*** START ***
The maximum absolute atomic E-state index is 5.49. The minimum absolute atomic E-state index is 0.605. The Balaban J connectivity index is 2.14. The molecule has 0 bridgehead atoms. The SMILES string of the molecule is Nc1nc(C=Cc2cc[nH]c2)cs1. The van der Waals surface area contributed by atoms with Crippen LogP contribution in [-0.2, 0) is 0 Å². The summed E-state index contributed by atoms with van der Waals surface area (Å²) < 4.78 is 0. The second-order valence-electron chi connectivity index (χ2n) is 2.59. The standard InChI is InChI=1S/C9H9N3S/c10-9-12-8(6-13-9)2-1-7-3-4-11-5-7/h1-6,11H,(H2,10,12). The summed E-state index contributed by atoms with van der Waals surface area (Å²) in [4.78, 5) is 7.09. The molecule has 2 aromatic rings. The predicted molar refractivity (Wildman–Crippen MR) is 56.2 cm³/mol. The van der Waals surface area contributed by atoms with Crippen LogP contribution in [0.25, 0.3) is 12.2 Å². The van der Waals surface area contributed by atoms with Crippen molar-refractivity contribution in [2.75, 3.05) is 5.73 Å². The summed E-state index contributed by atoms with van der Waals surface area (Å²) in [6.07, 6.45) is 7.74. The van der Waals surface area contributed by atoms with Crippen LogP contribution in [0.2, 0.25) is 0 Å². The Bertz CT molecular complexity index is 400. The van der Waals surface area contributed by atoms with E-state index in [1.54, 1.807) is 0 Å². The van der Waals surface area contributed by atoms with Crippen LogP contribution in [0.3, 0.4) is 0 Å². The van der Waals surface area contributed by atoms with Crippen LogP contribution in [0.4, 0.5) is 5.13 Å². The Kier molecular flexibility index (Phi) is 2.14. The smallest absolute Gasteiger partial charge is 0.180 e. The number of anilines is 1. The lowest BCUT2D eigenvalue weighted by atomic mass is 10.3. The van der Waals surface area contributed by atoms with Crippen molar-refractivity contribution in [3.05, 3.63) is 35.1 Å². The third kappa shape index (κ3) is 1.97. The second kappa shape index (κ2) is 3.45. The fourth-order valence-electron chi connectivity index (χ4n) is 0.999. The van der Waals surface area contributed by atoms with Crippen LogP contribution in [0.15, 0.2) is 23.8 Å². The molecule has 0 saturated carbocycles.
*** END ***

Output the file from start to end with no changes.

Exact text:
The maximum absolute atomic E-state index is 5.49. The minimum absolute atomic E-state index is 0.605. The Balaban J connectivity index is 2.14. The molecule has 0 bridgehead atoms. The SMILES string of the molecule is Nc1nc(C=Cc2cc[nH]c2)cs1. The van der Waals surface area contributed by atoms with Crippen LogP contribution in [-0.2, 0) is 0 Å². The summed E-state index contributed by atoms with van der Waals surface area (Å²) < 4.78 is 0. The second-order valence-electron chi connectivity index (χ2n) is 2.59. The standard InChI is InChI=1S/C9H9N3S/c10-9-12-8(6-13-9)2-1-7-3-4-11-5-7/h1-6,11H,(H2,10,12). The summed E-state index contributed by atoms with van der Waals surface area (Å²) in [4.78, 5) is 7.09. The molecule has 2 aromatic rings. The predicted molar refractivity (Wildman–Crippen MR) is 56.2 cm³/mol. The van der Waals surface area contributed by atoms with Crippen LogP contribution in [0.25, 0.3) is 12.2 Å². The van der Waals surface area contributed by atoms with Crippen molar-refractivity contribution in [2.75, 3.05) is 5.73 Å². The summed E-state index contributed by atoms with van der Waals surface area (Å²) in [6.07, 6.45) is 7.74. The van der Waals surface area contributed by atoms with Crippen LogP contribution in [0.2, 0.25) is 0 Å². The Bertz CT molecular complexity index is 400. The van der Waals surface area contributed by atoms with E-state index in [1.54, 1.807) is 0 Å². The van der Waals surface area contributed by atoms with Crippen LogP contribution in [0.3, 0.4) is 0 Å². The van der Waals surface area contributed by atoms with Crippen LogP contribution in [0.4, 0.5) is 5.13 Å². The Kier molecular flexibility index (Phi) is 2.14. The smallest absolute Gasteiger partial charge is 0.180 e. The number of anilines is 1. The lowest BCUT2D eigenvalue weighted by atomic mass is 10.3. The van der Waals surface area contributed by atoms with Crippen molar-refractivity contribution in [3.05, 3.63) is 35.1 Å². The third kappa shape index (κ3) is 1.97. The second kappa shape index (κ2) is 3.45. The fourth-order valence-electron chi connectivity index (χ4n) is 0.999. The van der Waals surface area contributed by atoms with Crippen LogP contribution in [0.15, 0.2) is 23.8 Å². The molecule has 0 saturated carbocycles.